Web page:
The 9th U.S. Circuit Court of Appeals has overturned a 2019 natural gas ban that applied to the construction of new buildings in Berkeley, California.
The Washington Times reports Berkeley was the first city in the U.S. to ban natural gas lines in new construction. In a unanimous decision, the City Council said the ban was necessary to support Berkeley’s goal of achieving net-zero greenhouse gas emissions by 2050.
The federal appeals court’s three-judge panel based in San Francisco handed down the unanimous decision on Monday, siding with the California Restaurant Association to halt the city’s effort, saying it violates federal law that gives the U.S. government the authority to set energy-efficiency standards for appliances.
Judge Patrick Bumatay wrote in the 3-0 Ninth Circuit ruling that a local ordinance that bans appliances such as gas stoves “impacts the quantity of energy” they consume, which is under federal regulation.
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The ruling overturned the decision of a judge in a lower court in 2021, which had dismissed the case because city officials were not trying to regulate energy efficiency for appliances but only the fuel they used.
The 9th Circuit Court’s decision may set a precedent that could affect municipalities across the country.
The Heritage Foundation said in a statement, “While this is good news and a major win when it comes to pushing back against the Biden Administration’s anti-conventional fuels agenda, it is important to acknowledge that the Court’s decision is predicated on federal pre-emption provisions in the Environmental Policy and Conservation Act (EPCA) of 1975. At the federal level, the Department of Energy is currently manipulating this same Act to set stringent energy efficiency standards for gas stoves, further pushing Americans toward electrification and introducing a de facto ban on an entire class of appliances.”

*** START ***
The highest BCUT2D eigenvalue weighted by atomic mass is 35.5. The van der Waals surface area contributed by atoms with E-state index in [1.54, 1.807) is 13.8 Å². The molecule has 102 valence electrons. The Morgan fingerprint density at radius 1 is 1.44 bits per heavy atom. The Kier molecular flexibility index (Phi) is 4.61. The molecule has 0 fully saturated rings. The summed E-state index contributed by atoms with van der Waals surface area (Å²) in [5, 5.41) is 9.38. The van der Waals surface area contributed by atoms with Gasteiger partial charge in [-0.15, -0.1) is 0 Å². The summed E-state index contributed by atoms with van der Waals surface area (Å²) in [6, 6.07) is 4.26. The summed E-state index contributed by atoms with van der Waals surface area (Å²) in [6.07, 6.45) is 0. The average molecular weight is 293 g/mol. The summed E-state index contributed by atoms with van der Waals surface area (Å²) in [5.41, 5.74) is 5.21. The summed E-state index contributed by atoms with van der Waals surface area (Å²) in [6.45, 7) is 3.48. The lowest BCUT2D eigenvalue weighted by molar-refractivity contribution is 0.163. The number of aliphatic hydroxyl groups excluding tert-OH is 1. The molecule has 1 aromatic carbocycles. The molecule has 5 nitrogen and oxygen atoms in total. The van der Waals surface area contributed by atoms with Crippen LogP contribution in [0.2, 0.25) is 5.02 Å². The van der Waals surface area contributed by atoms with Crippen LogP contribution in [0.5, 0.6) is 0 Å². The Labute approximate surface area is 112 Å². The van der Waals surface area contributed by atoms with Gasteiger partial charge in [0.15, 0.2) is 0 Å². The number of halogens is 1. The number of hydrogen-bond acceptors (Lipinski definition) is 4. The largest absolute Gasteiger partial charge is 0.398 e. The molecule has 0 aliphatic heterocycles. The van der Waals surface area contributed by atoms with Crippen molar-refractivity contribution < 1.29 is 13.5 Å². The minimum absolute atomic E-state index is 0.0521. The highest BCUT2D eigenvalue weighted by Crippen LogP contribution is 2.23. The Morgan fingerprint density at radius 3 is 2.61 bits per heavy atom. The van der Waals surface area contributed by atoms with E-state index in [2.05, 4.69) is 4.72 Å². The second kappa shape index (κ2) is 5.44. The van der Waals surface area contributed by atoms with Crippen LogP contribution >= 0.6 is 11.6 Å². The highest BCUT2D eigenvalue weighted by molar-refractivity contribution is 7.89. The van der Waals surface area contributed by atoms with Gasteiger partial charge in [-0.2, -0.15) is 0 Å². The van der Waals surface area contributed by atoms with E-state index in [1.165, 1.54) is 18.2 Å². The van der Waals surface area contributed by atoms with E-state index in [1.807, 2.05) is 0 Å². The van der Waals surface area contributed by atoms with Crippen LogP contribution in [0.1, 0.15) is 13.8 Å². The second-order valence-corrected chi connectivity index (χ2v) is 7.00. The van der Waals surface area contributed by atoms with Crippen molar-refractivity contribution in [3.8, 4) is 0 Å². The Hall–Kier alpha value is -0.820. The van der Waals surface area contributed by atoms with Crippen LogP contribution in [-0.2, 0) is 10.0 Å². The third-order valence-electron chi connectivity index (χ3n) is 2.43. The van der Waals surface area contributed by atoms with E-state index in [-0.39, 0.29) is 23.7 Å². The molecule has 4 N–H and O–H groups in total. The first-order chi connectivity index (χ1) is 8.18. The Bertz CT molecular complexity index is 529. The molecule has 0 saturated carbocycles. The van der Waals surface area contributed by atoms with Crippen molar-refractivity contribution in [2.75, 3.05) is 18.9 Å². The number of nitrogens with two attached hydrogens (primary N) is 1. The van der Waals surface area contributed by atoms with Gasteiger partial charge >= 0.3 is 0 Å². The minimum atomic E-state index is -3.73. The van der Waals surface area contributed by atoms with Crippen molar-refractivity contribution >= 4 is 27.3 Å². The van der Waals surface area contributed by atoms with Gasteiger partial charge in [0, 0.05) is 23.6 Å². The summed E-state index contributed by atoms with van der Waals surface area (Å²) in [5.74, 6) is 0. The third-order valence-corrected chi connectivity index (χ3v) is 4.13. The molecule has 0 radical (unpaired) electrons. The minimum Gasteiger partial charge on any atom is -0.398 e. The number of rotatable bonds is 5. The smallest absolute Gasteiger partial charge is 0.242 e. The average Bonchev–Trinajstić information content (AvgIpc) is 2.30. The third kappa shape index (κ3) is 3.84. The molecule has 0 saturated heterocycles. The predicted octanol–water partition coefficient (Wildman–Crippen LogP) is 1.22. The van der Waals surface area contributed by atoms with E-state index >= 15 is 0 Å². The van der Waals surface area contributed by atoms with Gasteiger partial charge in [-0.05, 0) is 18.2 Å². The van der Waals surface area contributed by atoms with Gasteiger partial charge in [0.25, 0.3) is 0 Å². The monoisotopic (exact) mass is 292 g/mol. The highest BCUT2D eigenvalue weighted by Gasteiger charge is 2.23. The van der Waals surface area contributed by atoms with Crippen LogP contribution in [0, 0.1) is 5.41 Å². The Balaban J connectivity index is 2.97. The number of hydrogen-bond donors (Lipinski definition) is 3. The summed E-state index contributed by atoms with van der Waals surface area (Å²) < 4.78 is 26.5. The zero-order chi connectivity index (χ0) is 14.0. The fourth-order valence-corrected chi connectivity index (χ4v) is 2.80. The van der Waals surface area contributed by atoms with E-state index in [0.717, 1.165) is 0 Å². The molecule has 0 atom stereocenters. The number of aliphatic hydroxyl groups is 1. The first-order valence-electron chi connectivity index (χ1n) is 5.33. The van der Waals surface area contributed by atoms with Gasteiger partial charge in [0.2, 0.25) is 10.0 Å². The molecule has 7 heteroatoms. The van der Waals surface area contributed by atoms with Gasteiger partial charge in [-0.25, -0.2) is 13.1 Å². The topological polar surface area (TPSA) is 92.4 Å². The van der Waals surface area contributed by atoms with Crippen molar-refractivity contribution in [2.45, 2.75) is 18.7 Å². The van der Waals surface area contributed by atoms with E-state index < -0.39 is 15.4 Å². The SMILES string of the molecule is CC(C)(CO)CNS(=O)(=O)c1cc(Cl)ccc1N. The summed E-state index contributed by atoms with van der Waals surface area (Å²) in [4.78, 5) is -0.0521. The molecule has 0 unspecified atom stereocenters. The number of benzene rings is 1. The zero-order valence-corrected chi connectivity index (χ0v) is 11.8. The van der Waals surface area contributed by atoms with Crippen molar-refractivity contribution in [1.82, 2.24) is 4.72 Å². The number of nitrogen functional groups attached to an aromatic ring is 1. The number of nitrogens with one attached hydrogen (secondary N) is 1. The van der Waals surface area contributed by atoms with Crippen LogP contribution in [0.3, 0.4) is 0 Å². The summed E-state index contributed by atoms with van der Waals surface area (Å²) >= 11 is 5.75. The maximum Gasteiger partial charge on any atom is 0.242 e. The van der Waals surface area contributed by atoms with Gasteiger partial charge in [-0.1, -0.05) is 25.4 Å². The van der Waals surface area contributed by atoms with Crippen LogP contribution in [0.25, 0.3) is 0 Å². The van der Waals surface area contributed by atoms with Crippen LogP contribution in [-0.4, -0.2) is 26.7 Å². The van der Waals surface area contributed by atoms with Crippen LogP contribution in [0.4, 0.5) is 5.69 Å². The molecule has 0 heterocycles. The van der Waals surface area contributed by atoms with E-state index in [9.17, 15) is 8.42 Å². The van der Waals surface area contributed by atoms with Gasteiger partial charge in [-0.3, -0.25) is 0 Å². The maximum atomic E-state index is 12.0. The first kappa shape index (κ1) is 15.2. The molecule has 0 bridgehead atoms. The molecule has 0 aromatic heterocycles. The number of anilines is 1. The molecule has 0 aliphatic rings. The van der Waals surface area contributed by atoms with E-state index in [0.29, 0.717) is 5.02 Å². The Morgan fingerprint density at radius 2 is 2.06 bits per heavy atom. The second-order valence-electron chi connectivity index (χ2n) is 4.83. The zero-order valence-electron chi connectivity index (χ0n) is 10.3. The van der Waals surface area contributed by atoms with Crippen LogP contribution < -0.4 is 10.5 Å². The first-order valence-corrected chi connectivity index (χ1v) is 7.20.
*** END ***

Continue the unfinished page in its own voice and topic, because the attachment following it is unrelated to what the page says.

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Berkeley City Councilmember Kate Harrison, who authored the 2019 ordinance, said she doesn’t know how the city council will respond, but noted that a ban on natural gas or efforts to curtail the use of natural gas has spread to 70 communities in California, and even to Seattle and New York City.
If the city decides to respond, it could ask for a rehearing in front of all 29 judges who sit on the Ninth Circuit’s bench. If it continues, that challenge could ultimately wind up in front of the U.S. Supreme Court.
Gas stoves are in the spotlight in America’s culture wars as more Democrat-controlled cities and states move to limit or ban their use in the name of climate change.
In January, comments from the federal Consumer Product Safety Commission that “any option is on the table” to regulate gas stoves sparked outrage from conservatives who said it amounted to government intrusion in people’s homes. The White House has said that President Joe Biden doesn’t support a ban on gas stoves.
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